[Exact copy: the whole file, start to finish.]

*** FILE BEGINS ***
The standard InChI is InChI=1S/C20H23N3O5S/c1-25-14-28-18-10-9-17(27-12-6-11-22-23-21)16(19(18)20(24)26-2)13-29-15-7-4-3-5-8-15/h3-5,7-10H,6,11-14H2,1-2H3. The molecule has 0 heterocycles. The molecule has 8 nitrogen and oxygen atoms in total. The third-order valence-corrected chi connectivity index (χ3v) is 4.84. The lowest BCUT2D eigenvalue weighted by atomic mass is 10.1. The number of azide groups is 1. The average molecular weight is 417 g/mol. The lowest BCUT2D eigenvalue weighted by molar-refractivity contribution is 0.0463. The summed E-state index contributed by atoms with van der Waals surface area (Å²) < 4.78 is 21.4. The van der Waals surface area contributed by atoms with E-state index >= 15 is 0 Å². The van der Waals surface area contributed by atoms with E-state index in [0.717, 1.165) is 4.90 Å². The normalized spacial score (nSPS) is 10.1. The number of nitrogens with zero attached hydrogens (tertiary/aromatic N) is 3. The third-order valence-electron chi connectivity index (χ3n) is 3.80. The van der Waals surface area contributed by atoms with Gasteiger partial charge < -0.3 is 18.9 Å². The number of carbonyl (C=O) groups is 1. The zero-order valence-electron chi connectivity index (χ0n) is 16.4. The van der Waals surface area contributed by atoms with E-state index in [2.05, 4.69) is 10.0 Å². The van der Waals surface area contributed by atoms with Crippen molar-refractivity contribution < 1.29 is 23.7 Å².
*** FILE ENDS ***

The standard InChI is InChI=1S/C20H23N3O5S/c1-25-14-28-18-10-9-17(27-12-6-11-22-23-21)16(19(18)20(24)26-2)13-29-15-7-4-3-5-8-15/h3-5,7-10H,6,11-14H2,1-2H3. The molecule has 0 heterocycles. The molecule has 8 nitrogen and oxygen atoms in total. The third-order valence-corrected chi connectivity index (χ3v) is 4.84. The lowest BCUT2D eigenvalue weighted by atomic mass is 10.1. The number of azide groups is 1. The average molecular weight is 417 g/mol. The lowest BCUT2D eigenvalue weighted by molar-refractivity contribution is 0.0463. The summed E-state index contributed by atoms with van der Waals surface area (Å²) < 4.78 is 21.4. The van der Waals surface area contributed by atoms with E-state index >= 15 is 0 Å². The van der Waals surface area contributed by atoms with E-state index in [0.717, 1.165) is 4.90 Å². The normalized spacial score (nSPS) is 10.1. The number of nitrogens with zero attached hydrogens (tertiary/aromatic N) is 3. The third-order valence-electron chi connectivity index (χ3n) is 3.80. The van der Waals surface area contributed by atoms with Gasteiger partial charge < -0.3 is 18.9 Å². The number of carbonyl (C=O) groups is 1. The zero-order valence-electron chi connectivity index (χ0n) is 16.4. The van der Waals surface area contributed by atoms with E-state index in [2.05, 4.69) is 10.0 Å². The van der Waals surface area contributed by atoms with Crippen molar-refractivity contribution < 1.29 is 23.7 Å².